dating personal ad website - Validating the sensor network calculus by simulations

Student will be responsible for designing, implementing, testing, and documenting independent programming projects. Problem solving using a high level programming language and object oriented software design.

validating the sensor network calculus by simulations-78validating the sensor network calculus by simulations-64validating the sensor network calculus by simulations-67

Prerequisite: Corequisite: MATH 125 or MATH 145, plus either acceptance into the KU Honors Program or consent of instructor. Mathematical foundations including logic, sets and functions, general proof techniques, mathematical induction, sequences and summations, number theory, basic and advanced counting techniques, solution of recurrence relations, equivalence relations, partial order relations, lattices, graphs and trees, algorithmic complexity, and algorithm design and analysis. Electrostatic and magnetostatic fields in a vacuum and material media. Prerequisite: MATH 220, MATH 290, PHSX 211, and EECS 211. Electrostatic and magnetostatic fields in a vacuum and material media. Prerequisite: MATH 127, MATH 220, EECS 211, and either PHSX 210 or PHSX 211. This course continues developing problem solving techniques by focusing on the imperative and object-oriented styles using Abstract Data Types.

Throughout there will be an emphasis on the development of general problem solving skills including algorithmic specification of solutions and the use of discrete structures in a variety of applications. Electromagnetic fields and Maxwell's equations for time-varying sources. Electromagnetic fields and Maxwell's equations for time-varying sources. Basic data structures such as queues, stacks, trees, and graphs will be covered. Basic notions of algorithmic efficiency and performance analysis in the context of sorting algorithms. An associated laboratory will develop projects reinforcing the lecture material. Introduction to DC and AC electrical circuit analysis techniques, AC power calculations, transformers, three-phase systems, magnetic circuits, and DC and AC machines with a focus on applications.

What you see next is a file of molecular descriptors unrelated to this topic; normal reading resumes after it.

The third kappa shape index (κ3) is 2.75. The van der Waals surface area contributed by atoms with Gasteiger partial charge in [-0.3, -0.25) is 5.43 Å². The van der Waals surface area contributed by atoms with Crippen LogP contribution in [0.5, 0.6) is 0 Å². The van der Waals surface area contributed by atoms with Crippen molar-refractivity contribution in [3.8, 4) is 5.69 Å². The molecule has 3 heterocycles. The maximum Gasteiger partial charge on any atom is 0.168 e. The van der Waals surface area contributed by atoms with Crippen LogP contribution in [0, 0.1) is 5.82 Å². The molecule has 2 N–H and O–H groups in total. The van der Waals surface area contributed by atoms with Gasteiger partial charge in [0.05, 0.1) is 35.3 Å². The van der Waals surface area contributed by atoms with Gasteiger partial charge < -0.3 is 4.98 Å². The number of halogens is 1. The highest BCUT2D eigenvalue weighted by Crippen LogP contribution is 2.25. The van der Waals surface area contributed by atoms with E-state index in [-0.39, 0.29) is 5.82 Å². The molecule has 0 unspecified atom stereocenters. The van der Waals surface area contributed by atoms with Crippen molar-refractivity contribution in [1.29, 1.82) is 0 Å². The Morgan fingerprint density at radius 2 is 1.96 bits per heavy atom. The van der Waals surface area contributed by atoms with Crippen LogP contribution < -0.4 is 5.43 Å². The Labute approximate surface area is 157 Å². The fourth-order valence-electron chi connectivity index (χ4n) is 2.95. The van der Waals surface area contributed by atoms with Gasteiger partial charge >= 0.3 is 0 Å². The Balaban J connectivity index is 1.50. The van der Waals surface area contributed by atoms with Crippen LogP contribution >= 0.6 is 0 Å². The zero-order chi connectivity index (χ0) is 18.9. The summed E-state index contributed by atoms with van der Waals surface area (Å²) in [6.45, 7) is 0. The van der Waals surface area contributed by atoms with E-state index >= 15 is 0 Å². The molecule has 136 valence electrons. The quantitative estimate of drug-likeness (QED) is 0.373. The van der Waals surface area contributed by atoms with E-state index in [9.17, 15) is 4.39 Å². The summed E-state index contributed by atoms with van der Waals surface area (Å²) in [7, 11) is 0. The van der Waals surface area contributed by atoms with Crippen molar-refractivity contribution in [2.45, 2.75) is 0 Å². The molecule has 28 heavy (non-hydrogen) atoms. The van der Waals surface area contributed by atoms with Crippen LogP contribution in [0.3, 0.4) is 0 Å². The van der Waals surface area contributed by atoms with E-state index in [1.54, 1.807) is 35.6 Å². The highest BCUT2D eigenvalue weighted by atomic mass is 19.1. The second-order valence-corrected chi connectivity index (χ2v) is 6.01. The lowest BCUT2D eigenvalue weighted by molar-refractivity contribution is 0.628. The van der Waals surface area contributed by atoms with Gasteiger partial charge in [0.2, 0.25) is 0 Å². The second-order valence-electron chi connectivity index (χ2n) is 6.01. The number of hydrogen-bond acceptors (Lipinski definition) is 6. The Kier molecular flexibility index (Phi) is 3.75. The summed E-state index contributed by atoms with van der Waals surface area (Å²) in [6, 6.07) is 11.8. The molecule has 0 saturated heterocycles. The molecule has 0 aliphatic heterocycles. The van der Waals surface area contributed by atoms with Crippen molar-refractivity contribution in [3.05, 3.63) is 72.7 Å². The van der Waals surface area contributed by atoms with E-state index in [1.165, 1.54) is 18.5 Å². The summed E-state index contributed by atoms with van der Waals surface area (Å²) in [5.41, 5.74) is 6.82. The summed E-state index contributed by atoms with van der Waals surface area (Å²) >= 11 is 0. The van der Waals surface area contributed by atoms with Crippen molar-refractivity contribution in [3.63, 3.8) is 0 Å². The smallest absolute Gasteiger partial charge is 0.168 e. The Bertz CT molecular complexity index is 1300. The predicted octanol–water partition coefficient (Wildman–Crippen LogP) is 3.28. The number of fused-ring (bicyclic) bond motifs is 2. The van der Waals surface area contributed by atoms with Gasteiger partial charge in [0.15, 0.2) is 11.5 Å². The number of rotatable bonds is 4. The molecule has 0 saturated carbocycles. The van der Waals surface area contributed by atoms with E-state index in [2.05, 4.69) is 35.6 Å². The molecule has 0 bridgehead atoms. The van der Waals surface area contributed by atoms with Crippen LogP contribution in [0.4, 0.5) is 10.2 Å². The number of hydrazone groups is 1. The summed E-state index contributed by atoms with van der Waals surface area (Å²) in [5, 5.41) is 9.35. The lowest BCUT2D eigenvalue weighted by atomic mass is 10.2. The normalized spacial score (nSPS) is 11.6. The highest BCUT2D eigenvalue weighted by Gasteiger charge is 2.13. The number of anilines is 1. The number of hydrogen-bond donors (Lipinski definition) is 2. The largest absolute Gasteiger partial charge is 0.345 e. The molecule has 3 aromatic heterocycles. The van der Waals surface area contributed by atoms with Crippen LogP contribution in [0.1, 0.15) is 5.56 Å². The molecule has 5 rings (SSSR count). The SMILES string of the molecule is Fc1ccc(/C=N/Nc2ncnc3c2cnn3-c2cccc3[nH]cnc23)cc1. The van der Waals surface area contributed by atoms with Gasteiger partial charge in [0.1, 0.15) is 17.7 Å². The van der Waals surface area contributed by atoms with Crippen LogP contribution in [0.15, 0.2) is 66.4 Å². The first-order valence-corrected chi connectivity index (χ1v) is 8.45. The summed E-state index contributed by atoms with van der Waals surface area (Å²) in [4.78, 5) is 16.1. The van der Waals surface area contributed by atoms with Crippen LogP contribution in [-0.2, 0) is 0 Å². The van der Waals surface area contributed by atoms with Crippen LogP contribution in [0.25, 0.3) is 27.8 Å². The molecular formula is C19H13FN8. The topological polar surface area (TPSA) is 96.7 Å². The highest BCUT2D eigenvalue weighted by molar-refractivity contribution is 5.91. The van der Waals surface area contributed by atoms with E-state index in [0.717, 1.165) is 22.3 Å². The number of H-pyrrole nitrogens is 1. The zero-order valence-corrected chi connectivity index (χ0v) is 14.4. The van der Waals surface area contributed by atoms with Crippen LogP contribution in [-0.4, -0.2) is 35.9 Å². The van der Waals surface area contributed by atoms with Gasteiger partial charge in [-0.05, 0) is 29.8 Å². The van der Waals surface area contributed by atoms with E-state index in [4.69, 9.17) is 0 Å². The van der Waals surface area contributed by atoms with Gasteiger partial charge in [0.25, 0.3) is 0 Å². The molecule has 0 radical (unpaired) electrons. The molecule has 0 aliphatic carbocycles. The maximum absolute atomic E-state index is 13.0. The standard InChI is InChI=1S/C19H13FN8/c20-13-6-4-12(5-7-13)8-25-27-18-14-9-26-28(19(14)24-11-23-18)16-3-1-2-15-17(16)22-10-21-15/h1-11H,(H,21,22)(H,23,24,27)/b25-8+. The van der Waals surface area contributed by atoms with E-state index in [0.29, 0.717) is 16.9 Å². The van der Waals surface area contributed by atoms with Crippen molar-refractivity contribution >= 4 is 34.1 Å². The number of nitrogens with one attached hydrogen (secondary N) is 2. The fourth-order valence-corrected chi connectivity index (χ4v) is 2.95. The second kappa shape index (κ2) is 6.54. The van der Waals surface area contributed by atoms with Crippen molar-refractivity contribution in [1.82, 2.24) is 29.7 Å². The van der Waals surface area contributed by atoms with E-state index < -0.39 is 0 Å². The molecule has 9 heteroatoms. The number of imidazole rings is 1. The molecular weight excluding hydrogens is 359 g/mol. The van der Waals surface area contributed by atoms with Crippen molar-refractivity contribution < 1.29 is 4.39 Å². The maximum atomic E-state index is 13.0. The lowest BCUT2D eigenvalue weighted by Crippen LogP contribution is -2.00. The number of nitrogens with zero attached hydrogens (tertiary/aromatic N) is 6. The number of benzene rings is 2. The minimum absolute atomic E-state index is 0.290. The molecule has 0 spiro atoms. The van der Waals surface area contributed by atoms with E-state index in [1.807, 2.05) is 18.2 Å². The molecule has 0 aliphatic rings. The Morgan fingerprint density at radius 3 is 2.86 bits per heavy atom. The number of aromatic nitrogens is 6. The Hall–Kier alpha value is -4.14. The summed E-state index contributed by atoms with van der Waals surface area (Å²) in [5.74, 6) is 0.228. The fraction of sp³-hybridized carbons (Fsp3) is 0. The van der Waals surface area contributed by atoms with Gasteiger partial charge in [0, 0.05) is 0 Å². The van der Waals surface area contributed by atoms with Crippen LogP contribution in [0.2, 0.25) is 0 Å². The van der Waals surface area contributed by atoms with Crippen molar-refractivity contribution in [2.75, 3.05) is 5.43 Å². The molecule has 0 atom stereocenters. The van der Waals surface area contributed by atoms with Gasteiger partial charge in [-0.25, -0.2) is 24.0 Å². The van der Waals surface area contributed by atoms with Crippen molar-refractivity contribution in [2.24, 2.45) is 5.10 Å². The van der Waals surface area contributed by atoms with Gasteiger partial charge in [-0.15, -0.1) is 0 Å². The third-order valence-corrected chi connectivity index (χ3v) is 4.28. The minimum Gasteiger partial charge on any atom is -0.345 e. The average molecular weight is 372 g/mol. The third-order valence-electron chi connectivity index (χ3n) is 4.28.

Prerequisite: A course in differential equations and eight hours of physics. Introduction to operational amplifiers, semiconductors, digital circuits and systems, and electronic instrumentation and measurements with a focus on applications.

Not open to electrical or computer engineering majors. Laboratory exercises intended to complement EECS 316 and EECS 317.

Students may not receive credit for both EECS 316 and EECS 317. Experiments include DC circuits, analog electronics, and digital electronics. Fourier signal analysis (series and transform); linear system analysis (continuous and discrete); Z-transforms; analog and digital filter analysis.

Comments